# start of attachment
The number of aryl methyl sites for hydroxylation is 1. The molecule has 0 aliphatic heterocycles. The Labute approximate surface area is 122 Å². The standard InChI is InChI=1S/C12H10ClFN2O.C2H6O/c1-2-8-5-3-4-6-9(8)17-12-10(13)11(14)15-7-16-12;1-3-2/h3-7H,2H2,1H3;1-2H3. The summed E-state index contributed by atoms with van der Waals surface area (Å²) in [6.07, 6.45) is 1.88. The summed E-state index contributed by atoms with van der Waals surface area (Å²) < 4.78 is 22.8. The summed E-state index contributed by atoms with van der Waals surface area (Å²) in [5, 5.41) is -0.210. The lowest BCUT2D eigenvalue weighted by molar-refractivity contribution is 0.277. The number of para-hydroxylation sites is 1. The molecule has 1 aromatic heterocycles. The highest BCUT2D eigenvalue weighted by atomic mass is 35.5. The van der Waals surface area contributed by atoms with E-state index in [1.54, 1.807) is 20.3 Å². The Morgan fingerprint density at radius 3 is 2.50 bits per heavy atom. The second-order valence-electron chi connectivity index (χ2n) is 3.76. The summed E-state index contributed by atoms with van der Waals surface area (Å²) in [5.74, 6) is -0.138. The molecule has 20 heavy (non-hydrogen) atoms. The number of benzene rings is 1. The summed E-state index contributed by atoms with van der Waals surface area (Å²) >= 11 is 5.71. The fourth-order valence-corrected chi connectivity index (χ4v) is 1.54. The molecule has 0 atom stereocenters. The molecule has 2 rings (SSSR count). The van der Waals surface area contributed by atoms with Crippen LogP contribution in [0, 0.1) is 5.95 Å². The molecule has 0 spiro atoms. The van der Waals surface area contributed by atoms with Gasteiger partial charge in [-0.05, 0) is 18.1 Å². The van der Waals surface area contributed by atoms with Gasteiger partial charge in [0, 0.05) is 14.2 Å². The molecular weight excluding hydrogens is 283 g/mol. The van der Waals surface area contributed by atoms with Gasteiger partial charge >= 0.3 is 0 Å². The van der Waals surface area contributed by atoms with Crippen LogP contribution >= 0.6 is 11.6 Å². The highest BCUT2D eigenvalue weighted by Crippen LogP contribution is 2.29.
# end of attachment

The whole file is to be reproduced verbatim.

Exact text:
The number of aryl methyl sites for hydroxylation is 1. The molecule has 0 aliphatic heterocycles. The Labute approximate surface area is 122 Å². The standard InChI is InChI=1S/C12H10ClFN2O.C2H6O/c1-2-8-5-3-4-6-9(8)17-12-10(13)11(14)15-7-16-12;1-3-2/h3-7H,2H2,1H3;1-2H3. The summed E-state index contributed by atoms with van der Waals surface area (Å²) in [6.07, 6.45) is 1.88. The summed E-state index contributed by atoms with van der Waals surface area (Å²) < 4.78 is 22.8. The summed E-state index contributed by atoms with van der Waals surface area (Å²) in [5, 5.41) is -0.210. The lowest BCUT2D eigenvalue weighted by molar-refractivity contribution is 0.277. The number of para-hydroxylation sites is 1. The molecule has 1 aromatic heterocycles. The highest BCUT2D eigenvalue weighted by atomic mass is 35.5. The van der Waals surface area contributed by atoms with E-state index in [1.54, 1.807) is 20.3 Å². The Morgan fingerprint density at radius 3 is 2.50 bits per heavy atom. The second-order valence-electron chi connectivity index (χ2n) is 3.76. The summed E-state index contributed by atoms with van der Waals surface area (Å²) in [5.74, 6) is -0.138. The molecule has 20 heavy (non-hydrogen) atoms. The number of benzene rings is 1. The summed E-state index contributed by atoms with van der Waals surface area (Å²) >= 11 is 5.71. The fourth-order valence-corrected chi connectivity index (χ4v) is 1.54. The molecule has 0 atom stereocenters. The molecule has 2 rings (SSSR count). The van der Waals surface area contributed by atoms with Crippen LogP contribution in [0, 0.1) is 5.95 Å². The molecule has 0 spiro atoms. The van der Waals surface area contributed by atoms with Gasteiger partial charge in [-0.05, 0) is 18.1 Å². The van der Waals surface area contributed by atoms with Gasteiger partial charge in [0, 0.05) is 14.2 Å². The molecular weight excluding hydrogens is 283 g/mol. The van der Waals surface area contributed by atoms with Gasteiger partial charge >= 0.3 is 0 Å². The van der Waals surface area contributed by atoms with Crippen LogP contribution >= 0.6 is 11.6 Å². The highest BCUT2D eigenvalue weighted by Crippen LogP contribution is 2.29.